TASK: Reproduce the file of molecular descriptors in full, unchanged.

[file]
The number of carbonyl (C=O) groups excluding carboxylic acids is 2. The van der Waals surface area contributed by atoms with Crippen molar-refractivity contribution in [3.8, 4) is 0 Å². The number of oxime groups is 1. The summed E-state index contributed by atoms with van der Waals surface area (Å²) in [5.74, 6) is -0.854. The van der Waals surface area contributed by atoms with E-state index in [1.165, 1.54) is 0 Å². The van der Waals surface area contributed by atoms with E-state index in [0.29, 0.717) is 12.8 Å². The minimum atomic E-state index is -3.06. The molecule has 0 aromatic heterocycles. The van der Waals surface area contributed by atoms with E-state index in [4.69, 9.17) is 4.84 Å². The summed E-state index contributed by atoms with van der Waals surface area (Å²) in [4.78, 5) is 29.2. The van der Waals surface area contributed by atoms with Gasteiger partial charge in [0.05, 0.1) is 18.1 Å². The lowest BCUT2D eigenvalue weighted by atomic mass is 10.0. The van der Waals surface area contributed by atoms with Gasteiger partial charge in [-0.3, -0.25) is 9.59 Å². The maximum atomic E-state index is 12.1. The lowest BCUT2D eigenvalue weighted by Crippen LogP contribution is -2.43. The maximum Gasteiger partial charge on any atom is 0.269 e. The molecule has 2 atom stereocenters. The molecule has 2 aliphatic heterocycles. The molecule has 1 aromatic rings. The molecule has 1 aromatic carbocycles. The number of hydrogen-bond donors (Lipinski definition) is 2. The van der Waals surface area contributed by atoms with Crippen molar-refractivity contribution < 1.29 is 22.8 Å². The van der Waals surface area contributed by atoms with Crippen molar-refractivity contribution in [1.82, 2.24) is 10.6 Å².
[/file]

The number of carbonyl (C=O) groups excluding carboxylic acids is 2. The van der Waals surface area contributed by atoms with Crippen molar-refractivity contribution in [3.8, 4) is 0 Å². The number of oxime groups is 1. The summed E-state index contributed by atoms with van der Waals surface area (Å²) in [5.74, 6) is -0.854. The van der Waals surface area contributed by atoms with E-state index in [1.165, 1.54) is 0 Å². The van der Waals surface area contributed by atoms with E-state index in [0.29, 0.717) is 12.8 Å². The minimum atomic E-state index is -3.06. The molecule has 0 aromatic heterocycles. The van der Waals surface area contributed by atoms with E-state index in [4.69, 9.17) is 4.84 Å². The summed E-state index contributed by atoms with van der Waals surface area (Å²) in [4.78, 5) is 29.2. The van der Waals surface area contributed by atoms with Gasteiger partial charge in [0.05, 0.1) is 18.1 Å². The lowest BCUT2D eigenvalue weighted by atomic mass is 10.0. The van der Waals surface area contributed by atoms with Gasteiger partial charge in [-0.3, -0.25) is 9.59 Å². The maximum atomic E-state index is 12.1. The lowest BCUT2D eigenvalue weighted by Crippen LogP contribution is -2.43. The maximum Gasteiger partial charge on any atom is 0.269 e. The molecule has 2 atom stereocenters. The molecule has 2 aliphatic heterocycles. The molecule has 1 aromatic rings. The molecule has 1 aromatic carbocycles. The number of hydrogen-bond donors (Lipinski definition) is 2. The van der Waals surface area contributed by atoms with Crippen molar-refractivity contribution < 1.29 is 22.8 Å². The van der Waals surface area contributed by atoms with Crippen molar-refractivity contribution in [1.82, 2.24) is 10.6 Å².